The first letter of the acronym for SMART Goals, the letter “S”, stands for specific. And it’s long been taught by the sages that a goal has to be specific to be effective. Now there’s some scientific evidence to back that up.
Here’s part of a story from Psychology Today: “When it comes to working out, you might think trying your best would be the way to make the most of your exercise time. But you’d be wrong. For a study at Virginia Polytechnic Institute and State University that pitted several motivational techniques against each other, researchers had 56 female undergraduates attempt to do as many sit-ups as possible in 90 seconds. Those who were given the vague directive “do your best” averaged about 43 sit-ups on each day of the four-day study. On the other hand, women assigned specific long-or short-term targets–“do 10 percent more than you did last time”–managed 56 sit-ups by the last day’s session.”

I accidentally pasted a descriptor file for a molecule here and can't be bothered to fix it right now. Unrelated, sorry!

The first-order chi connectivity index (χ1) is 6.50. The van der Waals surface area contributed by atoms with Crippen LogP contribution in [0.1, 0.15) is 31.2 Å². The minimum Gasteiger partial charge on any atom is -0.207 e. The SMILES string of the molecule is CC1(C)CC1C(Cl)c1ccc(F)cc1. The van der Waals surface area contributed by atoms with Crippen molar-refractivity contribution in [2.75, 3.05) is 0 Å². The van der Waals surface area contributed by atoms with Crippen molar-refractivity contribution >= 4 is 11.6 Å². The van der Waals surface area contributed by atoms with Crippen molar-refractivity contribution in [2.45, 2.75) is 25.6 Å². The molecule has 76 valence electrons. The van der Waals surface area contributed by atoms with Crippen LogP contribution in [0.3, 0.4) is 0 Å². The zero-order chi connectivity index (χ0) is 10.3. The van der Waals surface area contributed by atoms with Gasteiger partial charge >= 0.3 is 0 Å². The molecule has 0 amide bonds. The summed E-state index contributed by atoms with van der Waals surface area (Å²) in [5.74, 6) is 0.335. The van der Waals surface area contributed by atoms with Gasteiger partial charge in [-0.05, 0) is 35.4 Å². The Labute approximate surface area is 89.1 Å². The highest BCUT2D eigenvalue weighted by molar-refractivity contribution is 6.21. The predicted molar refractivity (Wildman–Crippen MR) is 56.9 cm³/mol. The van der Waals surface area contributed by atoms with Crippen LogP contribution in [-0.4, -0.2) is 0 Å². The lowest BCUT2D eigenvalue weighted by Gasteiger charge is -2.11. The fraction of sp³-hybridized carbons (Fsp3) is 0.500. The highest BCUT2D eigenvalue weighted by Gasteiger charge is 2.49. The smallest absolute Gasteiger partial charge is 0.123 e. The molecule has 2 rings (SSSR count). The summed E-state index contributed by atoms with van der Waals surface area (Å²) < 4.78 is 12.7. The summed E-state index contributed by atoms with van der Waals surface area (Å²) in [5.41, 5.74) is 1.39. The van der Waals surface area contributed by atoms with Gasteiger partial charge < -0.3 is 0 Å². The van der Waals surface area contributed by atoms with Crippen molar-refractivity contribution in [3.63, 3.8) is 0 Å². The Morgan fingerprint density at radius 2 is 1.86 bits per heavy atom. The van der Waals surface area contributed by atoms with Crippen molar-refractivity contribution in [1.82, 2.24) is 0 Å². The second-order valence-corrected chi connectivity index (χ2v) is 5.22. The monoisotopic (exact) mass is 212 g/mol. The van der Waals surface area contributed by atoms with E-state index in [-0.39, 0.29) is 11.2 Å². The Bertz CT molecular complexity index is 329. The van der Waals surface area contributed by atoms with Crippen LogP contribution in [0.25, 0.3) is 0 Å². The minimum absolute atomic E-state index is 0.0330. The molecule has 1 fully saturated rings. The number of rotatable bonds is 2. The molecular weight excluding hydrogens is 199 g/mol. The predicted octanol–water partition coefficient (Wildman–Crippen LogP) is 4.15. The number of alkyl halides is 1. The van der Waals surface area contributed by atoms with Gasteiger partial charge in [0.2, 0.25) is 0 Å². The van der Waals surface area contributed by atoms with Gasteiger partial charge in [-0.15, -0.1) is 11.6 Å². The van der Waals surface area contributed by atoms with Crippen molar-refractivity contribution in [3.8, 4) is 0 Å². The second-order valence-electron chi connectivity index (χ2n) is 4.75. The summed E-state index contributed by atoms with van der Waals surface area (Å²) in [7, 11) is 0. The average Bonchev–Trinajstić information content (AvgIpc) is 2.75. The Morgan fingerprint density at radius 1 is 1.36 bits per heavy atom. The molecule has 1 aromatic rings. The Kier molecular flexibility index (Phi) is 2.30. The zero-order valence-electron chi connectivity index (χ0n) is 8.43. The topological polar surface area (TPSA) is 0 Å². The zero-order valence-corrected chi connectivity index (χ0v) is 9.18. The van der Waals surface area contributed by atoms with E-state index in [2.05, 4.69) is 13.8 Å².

And it doesn’t just apply to sit-ups. Being as specific as you can possibly be “turns on” an internal system much like the homing device in a guided missile — it makes it far easier to hit your goal when your system is “on.”
To read more from the Psychology Today story go here….